Documentary Movies

Jay Raiveeson wants to show India through a documentary

Jay Raiveeson is on a ten-year-long mission to showcase India that’s often not documented

Filmmaker Jayaprathab Mathuraiveeran’s (popularly known as Jay Raiveeson among the film fraternity) first video folder called Exploring Chennai dates back to 2010. He has been on the move since then, shooting various places in India; he now awaiting to shoot in Mizoram shortly. “I plan to release my documentary in 2020, which marks the 10th year of my project. My documentary is an ode to our country and its people,” says Jay.

Cinematographer, camera operator and filmmaker Jay had to change his name when he was shooting a film for NY film school and found the ‘white’ people struggling to pronounce his name. “My name has my father’s name in it and it annoys me to hear people pronouncing it wrong. So, I designed a name for my company that will have a few elements of everything — my name, my profession and a part of my father’s name,” he says.

Jay Raiveeson wants to show India through a documentary

Jay was in Hyderabad to speak at a travel meet up organised by Chennai-based Wandermile, a startup travel company that takes up experimental travel in India. Jay’s purpose of speaking at the meet was to emphasise the need to travel in your own country and get to know the people. He realised this after movies like Slumdog Millionaire and Born into brothels highlighted only a part of India. “India isn’t all about poverty, slums and snake charmers. Ours is a beautiful country which is not yet known to many people. Until the thought crossed my mind, I too hadn’t seen much of India. I couldn’t stop thinking about doing something to bring out the beauty of our country through my camera skill and knowledge of filming,” recollects Jay.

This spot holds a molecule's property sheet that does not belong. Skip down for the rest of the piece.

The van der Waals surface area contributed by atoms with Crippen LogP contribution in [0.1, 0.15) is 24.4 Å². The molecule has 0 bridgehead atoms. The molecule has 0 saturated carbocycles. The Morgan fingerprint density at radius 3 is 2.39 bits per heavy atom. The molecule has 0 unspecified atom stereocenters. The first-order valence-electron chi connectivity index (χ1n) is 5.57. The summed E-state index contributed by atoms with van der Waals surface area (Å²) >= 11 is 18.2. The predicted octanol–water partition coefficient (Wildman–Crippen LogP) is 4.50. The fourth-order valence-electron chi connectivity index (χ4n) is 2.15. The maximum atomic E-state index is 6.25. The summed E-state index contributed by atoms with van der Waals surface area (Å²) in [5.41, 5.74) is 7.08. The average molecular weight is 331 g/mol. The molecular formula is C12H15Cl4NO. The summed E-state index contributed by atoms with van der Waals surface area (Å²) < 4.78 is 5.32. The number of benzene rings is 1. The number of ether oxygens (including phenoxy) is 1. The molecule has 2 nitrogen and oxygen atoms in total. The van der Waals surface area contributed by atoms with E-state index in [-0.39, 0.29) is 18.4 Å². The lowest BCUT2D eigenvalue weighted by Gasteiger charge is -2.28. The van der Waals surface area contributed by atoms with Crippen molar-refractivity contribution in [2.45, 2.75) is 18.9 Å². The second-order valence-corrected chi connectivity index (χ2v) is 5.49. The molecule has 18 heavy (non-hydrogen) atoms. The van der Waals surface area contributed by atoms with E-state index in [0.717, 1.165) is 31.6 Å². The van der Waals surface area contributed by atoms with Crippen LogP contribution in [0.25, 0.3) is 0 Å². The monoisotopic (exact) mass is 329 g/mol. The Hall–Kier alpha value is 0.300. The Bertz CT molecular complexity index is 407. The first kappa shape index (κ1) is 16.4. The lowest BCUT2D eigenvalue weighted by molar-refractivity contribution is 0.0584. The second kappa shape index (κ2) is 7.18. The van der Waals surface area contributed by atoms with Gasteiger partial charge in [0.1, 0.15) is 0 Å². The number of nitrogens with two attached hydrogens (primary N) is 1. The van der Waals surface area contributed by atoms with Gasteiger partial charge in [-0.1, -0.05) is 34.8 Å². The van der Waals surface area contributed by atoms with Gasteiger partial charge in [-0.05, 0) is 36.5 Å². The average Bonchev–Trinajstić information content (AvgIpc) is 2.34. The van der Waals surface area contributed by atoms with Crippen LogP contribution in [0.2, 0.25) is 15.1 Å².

A student of the US-based Digital Film Academy, Jay returned to India to work in films. After working in a few movies in Mumbai, Jay went back to Chennai where he had an opportunity to work with Gautam Menon and made some decent money to help him buy more equipment. Once the equipment was in place, Jay set out on his journey, one state at a time, collecting footage and memories. He’d return home to work and earn when his bank balance becomes empty.

“I don’t go with a plan. I, however try and go during the best season for the best capture. To certain places I have travelled repeatedly to get a desired shot and sometimes because the love and warmth of the people draws me to them,” adds Jay.

Jay Raiveeson wants to show India through a documentary

The expert drone operator says sometimes some messages on social media fills his heart with joy. Those people who’s help he sought for translation or directions occasionally leave messages enquiring about his well being. “Where else will one find this. During one such impulsive visit I landed in Gujarat for the kite festival. After I shot some photos, two constables put me in a vehicle and whisked me away. With my negligible knowledge in Hindi I couldn’t understand what was happening. I wondered if I was in trouble for shooting a video without permission. After we reached the destination much to my relief, I was standing in a huge hall with more than 300 women cooking. I was made to understand later, these ladies were cooking a meal for a feast at the kite festival. They fed me till I was unable to move and later added me to their WhatsApp group. Every kite festival, they send me wishes,” says Jay.

As a traveller and filmmaker, Jay feels the more the we travel as responsible citizens we can do a lot to save wildlife as well. “No one talks about Pobitora Sanctuary in Assam. The passionate and selfless forest guards and villagers protect the rhinos in the sanctuary,” says Jay. When his family raises concern about spending time in northeast, Jay has a simple answer, “I tell them, ‘I will be worried about walking the streets of Mumbai or Delhi alone but feel safe in the dead of the night in Nagaland or Manipur,” says Jay.

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Printable version | Feb 26, 2020 8:56:11 AM |

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